Richard Cohen, a longtime supposedly liberal Washington Post columnist, seems to not understand what the word “racist” means. In yesterday’s column, in which he discusses the GOP’s political landscape, he had this paragraph:
Todayâ€™s GOP is not racist, asÂ Harry BelafonteÂ alleged about the tea party, but it is deeply troubled â€” about the expansion of government, about immigration, about secularism, about the mainstreaming of what used to be the avant-garde. People with conventional views must repress a gag reflex when considering the mayor-elect of New York â€” a white man married to a black woman and with two biracial children. (Should I mention that Bill de Blasioâ€™s wife, Chirlane McCray, used to be a lesbian?) This family represents the cultural changes that have enveloped parts â€” but not all â€” of America. To cultural conservatives, this doesnâ€™t look like their country at all.
I’m sorry sir, butÂ what? If someone has to “repress a gag reflex” when considering interracial marriage and biracial children, guess what? You’ve got yourself a racist!
One of the dictionary’s simpler definitions of racism is: “hatred or intolerance of another race or other races.” That’s not a sociologically-correct interpretation, but that’s a whole other conversation entirely. For argument’s sake, we’ll go with that. Now, what is a gag reflex to interracial marriage if not an intolerance? What am I missing here Mr. Cohen?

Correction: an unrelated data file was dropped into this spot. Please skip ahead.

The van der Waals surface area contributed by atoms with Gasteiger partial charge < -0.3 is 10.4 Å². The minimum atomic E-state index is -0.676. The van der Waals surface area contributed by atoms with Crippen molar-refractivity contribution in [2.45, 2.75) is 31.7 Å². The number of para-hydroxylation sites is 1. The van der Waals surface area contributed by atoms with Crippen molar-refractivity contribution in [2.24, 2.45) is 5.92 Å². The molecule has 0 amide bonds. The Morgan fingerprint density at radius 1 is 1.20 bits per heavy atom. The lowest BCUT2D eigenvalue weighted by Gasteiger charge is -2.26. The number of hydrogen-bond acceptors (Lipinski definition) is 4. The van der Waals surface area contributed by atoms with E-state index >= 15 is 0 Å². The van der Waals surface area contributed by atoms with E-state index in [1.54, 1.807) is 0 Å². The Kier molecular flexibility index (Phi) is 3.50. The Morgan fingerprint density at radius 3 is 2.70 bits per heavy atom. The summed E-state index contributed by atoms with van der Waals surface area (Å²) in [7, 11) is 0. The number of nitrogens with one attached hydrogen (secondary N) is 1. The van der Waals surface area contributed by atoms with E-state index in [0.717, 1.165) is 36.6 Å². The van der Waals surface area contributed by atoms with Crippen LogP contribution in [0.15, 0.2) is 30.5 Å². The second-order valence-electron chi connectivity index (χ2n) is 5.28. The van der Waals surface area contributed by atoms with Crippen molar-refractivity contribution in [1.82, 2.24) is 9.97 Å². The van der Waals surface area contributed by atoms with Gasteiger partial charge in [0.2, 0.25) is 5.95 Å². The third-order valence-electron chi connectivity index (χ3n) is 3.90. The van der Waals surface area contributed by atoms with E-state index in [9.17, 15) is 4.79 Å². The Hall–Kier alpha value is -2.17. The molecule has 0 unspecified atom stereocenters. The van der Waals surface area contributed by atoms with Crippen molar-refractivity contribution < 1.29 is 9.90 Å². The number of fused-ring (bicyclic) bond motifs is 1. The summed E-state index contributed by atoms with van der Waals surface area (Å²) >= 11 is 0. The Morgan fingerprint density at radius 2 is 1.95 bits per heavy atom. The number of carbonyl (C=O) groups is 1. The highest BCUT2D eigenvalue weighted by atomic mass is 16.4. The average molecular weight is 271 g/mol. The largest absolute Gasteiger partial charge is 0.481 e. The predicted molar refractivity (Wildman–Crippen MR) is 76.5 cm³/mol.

I think what’s most insulting about this whole thing is that he’s labeling this way of thinking asÂ “People with conventional views.” So, it’s conventionalÂ to be discriminatory of other races, not racist! Gee, in that case, we have a lot of history rewriting to do guys!
Mr. Cohen, I think it’s time you looked in the mirror and realized something — you sir, are probably racist. It seems oxymoronic to have a racist liberal columnist, but that appears to be the case here. For him to be able to actually say that the Tea Party and its views on race are not racist either makes him incredibly stupid or racist himself. I’m going to go with the latter though because you’ve exhibited some racist tendencies in the past with quotes such as this in reference to Trayvon Martin:
“a quintessentially American tragedy â€” the death of a young man understandably suspected because he was black and tragically dead for the same reason.”
Only in a racist mind can the words “understandably suspected because he was Black” be written in good faith for an article titled “Racism Vs. Reality.”
It’s time you had a conversation with the man in the mirror Mr. Cohen. If you’re a racist, that’s your prerogative, but don’t try to tell me that racist ideologies are conventional realities.